I returned back from this visit so excited. I accepted the job and now I’m very happy to be here next year. I will do this contract for 2 years. I can’t believe how lucky I am. I need to share all of this with my children. Now I have to see my kids for a short time and then say good-bye. My children are grown but I know this will be very difficult for me to do.
Seyoum and I met up with Soloman Twabe. He was a teacher for St. Lucy School when I first went to the school to teach the flute. He also was one of my flute students and later joined in my solfeggio class I taught too. A very talented young man and it was so nice to see him. We met for coffee and enjoyed visiting for quite some time. I told him I was coming to Mekelle for the next year. He was so happy to hear this. He shared with me that he teaches music at a private school in Mekelle and sings, plays Krar, piano, and bass guitar at a local night club in town. “Oh, how I wish I could stay for the weekend to come and listen to you.” “Celine, our band plays nightly at this club, come tonight at 9pm and see us.” “Okay, I will come.” I said.
Afterwards Seyoum got a call from one of his friends that graduated with him in flute at the Tigray Arts College. He told him I was in town. His friend said I want to meet her. So we met at a café. His name is Mebratu. He is a middle age man with a 12 year-old son, whom it was obvious, he loves very much. He and Seyoum were best friends while they attended the college. He also is a music teacher at a school in Mekelle. When he heard that I was coming to teach at Mekelle University, he asked if he could sign up for flute lessons and I agreed I would love to teach him.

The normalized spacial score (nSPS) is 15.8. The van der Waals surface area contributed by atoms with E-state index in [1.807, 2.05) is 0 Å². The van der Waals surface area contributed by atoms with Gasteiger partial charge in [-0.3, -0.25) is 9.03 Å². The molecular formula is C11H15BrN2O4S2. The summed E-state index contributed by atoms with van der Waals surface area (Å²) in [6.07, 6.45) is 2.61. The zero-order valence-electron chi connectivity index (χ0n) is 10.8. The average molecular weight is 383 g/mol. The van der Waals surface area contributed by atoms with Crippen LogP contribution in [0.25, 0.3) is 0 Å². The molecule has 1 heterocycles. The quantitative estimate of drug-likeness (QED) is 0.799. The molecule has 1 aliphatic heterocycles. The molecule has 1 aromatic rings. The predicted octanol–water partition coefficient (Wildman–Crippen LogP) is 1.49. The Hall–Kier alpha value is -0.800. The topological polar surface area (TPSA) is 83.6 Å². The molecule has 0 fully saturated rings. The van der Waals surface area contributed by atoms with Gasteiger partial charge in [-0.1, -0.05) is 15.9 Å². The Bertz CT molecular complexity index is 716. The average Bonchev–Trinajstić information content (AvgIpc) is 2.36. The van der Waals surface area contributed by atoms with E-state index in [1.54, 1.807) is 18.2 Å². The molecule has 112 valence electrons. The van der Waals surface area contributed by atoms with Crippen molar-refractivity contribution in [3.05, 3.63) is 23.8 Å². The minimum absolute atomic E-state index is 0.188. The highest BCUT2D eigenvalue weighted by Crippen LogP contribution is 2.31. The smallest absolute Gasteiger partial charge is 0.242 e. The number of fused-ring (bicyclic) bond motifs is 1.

The three of us visited for the remainder of the afternoon. We went to dinner and afterwards headed to the night club where Soloman’s band played. The night club was fantastic. It was in a very traditional style. There were several men that attended the club that were from Southern Ethiopia. They were dressed in their traditional clothing. The clothing was a skirt that was held up by a wide belt. The skirt was white with bright colors embroidered in a trim around the bottom of it. They wore a regular shirt and had a thick white swag also lined in this bright embroidered trim that wrapped from behind the neck to then over the shoulders. It was so cool to look at. They walked with walking sticks. When they danced it was fabulous to watch them. Their movements were amazing to look at. They used their sticks as a form of appreciation of the music. They would sway the stick back and forth over the singer or other person they wanted to show appreciation with. When I got up to dance two of these Ethiopians came to me to dance with me and they swayed their sticks over me. It was so much fun.
Soloman’s band’s name is Katim. This means ring. I’m not sure why they named their band that but whatever they played so well. It was so much fun to hear the traditional Tigray rhythms and dance the Tigray dancing. I just love it. Engaging in their culture makes these trips so fantastic. Seyoum, Mebratu, and I danced all night long. I danced so hard that I was exhausted and hot. We left the night club happy. Walking together arms wrapped into each other and walked the night streets to the hotel.